How to Land Your Next Job Through Monster

Either you are one of the unlucky ones and have lost your job, or you are waiting in the wings for it to happen. Many of us are either going through this, have recently gone through it, or are just taking it day by day hoping we will still have a job tomorrow.


Today there is a huge array of websites which one can use to find the next job. No longer does one need to read through the classifieds in the local newspaper, type up a cover letter with your resume, place your resume in an envelope, find a stamp, and get it to the local mailbox in time to have it picked up by the next mail pickup.


Finding a matching job is also much easier on-line, with search tools that allow you to enter descriptions, location, salary information, company names, and providing you with a list of matching jobs. You can also set up search agents that daily (or even hourly) check for matching jobs and email you the update. Once a company posts a new position you can know about it within hours and even have applied to the position. The company recruiter can post a position, go out to lunch, and return from lunch to see your email in his or her inbox.


Applying for that position is also much easier. You can have your resume uploaded along with several cover letters. You select the cover letter, modify some of the information, and with a few simple clicks with your mouse apply for the position. You could easily apply for dozens of positions within a few hours.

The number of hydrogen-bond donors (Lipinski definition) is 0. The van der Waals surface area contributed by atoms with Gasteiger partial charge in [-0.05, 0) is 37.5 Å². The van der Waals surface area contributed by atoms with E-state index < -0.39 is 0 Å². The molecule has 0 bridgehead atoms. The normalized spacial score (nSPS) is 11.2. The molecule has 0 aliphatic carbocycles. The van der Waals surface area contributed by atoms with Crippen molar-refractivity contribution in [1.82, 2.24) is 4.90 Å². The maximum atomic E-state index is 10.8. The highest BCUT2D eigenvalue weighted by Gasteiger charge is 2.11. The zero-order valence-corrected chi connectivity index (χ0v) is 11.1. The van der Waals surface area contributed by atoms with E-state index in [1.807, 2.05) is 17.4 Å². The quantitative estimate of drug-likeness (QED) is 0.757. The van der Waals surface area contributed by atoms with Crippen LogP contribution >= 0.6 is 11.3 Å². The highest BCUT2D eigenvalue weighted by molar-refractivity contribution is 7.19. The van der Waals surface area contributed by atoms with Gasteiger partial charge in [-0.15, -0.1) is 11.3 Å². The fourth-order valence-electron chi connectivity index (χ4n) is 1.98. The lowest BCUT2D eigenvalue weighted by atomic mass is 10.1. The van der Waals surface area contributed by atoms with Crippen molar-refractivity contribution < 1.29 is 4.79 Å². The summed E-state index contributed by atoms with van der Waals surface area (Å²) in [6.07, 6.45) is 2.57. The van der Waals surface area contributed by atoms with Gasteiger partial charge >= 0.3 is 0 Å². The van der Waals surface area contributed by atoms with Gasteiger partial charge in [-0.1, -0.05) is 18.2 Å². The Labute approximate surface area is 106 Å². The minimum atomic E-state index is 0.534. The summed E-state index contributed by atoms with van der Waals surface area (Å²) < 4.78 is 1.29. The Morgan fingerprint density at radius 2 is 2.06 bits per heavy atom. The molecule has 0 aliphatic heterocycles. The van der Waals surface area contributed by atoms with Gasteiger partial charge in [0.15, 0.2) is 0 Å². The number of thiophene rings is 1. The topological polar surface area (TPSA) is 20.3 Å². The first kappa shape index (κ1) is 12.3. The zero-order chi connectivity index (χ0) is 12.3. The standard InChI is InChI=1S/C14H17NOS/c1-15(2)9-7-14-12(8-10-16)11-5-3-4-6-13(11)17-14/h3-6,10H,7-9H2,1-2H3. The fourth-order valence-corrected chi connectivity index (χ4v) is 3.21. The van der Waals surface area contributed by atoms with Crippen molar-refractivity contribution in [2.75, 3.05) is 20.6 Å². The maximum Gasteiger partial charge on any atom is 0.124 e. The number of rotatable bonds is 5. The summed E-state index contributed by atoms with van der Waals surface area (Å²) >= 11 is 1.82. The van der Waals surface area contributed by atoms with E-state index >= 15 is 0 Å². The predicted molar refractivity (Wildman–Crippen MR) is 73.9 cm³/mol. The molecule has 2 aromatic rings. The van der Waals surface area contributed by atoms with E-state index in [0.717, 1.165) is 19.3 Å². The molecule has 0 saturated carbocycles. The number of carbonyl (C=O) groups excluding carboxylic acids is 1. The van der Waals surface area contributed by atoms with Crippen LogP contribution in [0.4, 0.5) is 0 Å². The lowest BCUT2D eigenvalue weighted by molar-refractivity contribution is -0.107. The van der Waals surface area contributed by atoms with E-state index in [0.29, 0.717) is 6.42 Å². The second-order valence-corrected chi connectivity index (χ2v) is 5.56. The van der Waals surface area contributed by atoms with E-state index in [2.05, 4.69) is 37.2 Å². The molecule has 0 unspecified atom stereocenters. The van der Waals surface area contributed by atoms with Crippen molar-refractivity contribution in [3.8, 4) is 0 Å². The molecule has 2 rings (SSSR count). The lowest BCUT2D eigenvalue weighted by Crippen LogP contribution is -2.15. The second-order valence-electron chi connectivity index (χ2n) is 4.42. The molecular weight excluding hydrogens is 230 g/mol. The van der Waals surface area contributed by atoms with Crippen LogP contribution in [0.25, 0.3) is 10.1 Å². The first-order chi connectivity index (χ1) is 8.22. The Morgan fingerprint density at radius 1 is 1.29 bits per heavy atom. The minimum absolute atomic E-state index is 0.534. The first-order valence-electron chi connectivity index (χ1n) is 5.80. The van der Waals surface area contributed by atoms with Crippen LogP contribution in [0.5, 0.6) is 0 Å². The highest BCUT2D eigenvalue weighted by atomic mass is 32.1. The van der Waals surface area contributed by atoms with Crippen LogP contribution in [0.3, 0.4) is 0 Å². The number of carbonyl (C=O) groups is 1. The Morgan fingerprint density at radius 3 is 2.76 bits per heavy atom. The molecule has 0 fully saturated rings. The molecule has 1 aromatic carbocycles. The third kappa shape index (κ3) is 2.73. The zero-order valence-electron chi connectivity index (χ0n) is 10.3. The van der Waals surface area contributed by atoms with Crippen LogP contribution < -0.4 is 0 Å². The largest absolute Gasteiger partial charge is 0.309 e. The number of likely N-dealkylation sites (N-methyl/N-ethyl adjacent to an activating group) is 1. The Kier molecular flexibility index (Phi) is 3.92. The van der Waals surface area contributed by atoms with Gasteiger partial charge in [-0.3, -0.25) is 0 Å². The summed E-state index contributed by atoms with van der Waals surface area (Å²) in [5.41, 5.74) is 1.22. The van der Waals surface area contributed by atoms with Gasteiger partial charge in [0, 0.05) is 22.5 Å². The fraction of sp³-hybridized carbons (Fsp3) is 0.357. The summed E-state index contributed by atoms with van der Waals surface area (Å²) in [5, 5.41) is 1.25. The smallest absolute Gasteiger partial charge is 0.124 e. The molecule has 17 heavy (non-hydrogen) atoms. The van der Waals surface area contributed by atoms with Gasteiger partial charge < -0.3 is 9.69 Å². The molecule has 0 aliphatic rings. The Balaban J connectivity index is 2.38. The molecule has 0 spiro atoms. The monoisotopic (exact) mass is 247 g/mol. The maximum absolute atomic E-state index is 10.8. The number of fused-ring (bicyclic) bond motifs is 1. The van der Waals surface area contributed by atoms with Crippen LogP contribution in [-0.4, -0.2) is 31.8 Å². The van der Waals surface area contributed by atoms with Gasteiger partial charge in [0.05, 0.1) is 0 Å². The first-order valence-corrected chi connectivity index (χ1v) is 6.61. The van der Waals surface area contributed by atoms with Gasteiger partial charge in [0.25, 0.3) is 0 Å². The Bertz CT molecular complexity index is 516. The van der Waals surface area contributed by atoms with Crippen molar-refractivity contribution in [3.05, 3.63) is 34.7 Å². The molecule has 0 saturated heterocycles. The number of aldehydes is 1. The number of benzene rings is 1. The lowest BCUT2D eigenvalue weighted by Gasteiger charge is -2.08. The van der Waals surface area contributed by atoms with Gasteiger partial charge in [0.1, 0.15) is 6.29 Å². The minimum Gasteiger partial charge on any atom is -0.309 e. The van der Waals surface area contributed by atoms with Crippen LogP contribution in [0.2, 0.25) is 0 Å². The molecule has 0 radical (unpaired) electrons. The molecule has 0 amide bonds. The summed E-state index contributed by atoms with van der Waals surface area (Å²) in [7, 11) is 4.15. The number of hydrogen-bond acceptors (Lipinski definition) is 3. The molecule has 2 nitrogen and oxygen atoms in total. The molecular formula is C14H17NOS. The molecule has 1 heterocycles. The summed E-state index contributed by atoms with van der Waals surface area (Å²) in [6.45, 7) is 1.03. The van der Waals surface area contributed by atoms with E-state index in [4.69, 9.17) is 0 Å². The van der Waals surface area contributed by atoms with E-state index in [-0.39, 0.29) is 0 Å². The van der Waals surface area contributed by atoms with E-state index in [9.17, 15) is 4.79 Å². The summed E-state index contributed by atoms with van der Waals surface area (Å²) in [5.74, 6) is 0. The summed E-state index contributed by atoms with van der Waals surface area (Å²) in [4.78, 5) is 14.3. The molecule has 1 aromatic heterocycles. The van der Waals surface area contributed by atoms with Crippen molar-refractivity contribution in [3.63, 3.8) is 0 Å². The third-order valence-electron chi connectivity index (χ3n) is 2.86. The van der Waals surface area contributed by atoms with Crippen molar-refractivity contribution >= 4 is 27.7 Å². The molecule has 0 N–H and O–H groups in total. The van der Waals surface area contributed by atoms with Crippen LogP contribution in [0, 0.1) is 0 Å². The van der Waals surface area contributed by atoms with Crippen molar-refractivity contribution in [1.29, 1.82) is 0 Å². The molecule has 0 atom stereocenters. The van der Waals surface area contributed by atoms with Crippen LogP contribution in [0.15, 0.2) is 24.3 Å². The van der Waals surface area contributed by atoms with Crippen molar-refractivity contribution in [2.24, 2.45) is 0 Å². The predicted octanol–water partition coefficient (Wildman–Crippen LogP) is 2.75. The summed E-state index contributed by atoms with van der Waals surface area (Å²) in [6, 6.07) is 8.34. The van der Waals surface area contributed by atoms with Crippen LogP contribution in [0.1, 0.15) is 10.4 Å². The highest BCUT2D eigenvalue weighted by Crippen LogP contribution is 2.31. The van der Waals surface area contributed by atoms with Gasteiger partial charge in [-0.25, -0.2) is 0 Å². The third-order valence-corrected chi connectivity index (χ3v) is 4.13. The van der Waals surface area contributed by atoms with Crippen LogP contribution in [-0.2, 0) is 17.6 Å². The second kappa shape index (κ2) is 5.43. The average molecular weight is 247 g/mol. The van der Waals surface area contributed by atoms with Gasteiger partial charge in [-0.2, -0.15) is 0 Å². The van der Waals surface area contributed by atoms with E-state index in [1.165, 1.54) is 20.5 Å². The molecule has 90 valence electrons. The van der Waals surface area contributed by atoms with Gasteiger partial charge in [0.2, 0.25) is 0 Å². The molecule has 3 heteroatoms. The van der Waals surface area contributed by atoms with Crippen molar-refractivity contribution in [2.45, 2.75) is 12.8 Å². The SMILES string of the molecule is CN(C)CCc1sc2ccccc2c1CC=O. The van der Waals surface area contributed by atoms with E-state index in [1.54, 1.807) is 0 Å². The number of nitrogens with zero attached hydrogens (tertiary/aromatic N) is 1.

Listen to the nightly news when job seekers are interviewed. They always say that they have applied for dozens of positions but never hear back on anything.


So, why have you not heard from the company and what can you do to land that position?


REASONS WHY YOU HAVE NOT HEARD:


1. Too many responses


Talk to a recruiter with any company. As soon as they post a new position, within hours their email is filled with candidates for the position. Although many of the responses are qualified candidates who would be a good fit, there are also hundreds, if not thousands, of resumes from completely unqualified candidates. The recruiter needs to screen through these resumes, and may stop after finding between five and ten good candidates. You may make the list or you may not. With the number of responses most likely you will not make the cut.


2. The candidate may already have been selected


Often there is a legal or company requirement to post positions. Sometimes the company has already determined the internal candidate for the position, but is still posting the position externally to meet legal requirements. In this case none of the resumes will be reviewed except in the unlikely case that the internal candidate turns down the position. You just wasted your time putting together that cover letter and applying for the position.


3. You are an unknown going against the known


What do most people do when they need an auto mechanic or plumber? Ask around. If a coworker highly recommends a mechanic most people are more likely to try out that mechanic rather than picking one from the Yellow Pages. When you apply for a position and are an unknown you are lower on the list of candidates than a person recommended by an employee of the company. The recruiter has a goal to fill the position, and wants to spend as little time as possible to find the best candidate. If the recruiter trusts the employee who provides the name of the candidate, the recruiter will definitely take the time to screen that candidate. With several employees all supplying candidates, the recruiter may never need to screen through the unknown resumes.


4. Electronic screening software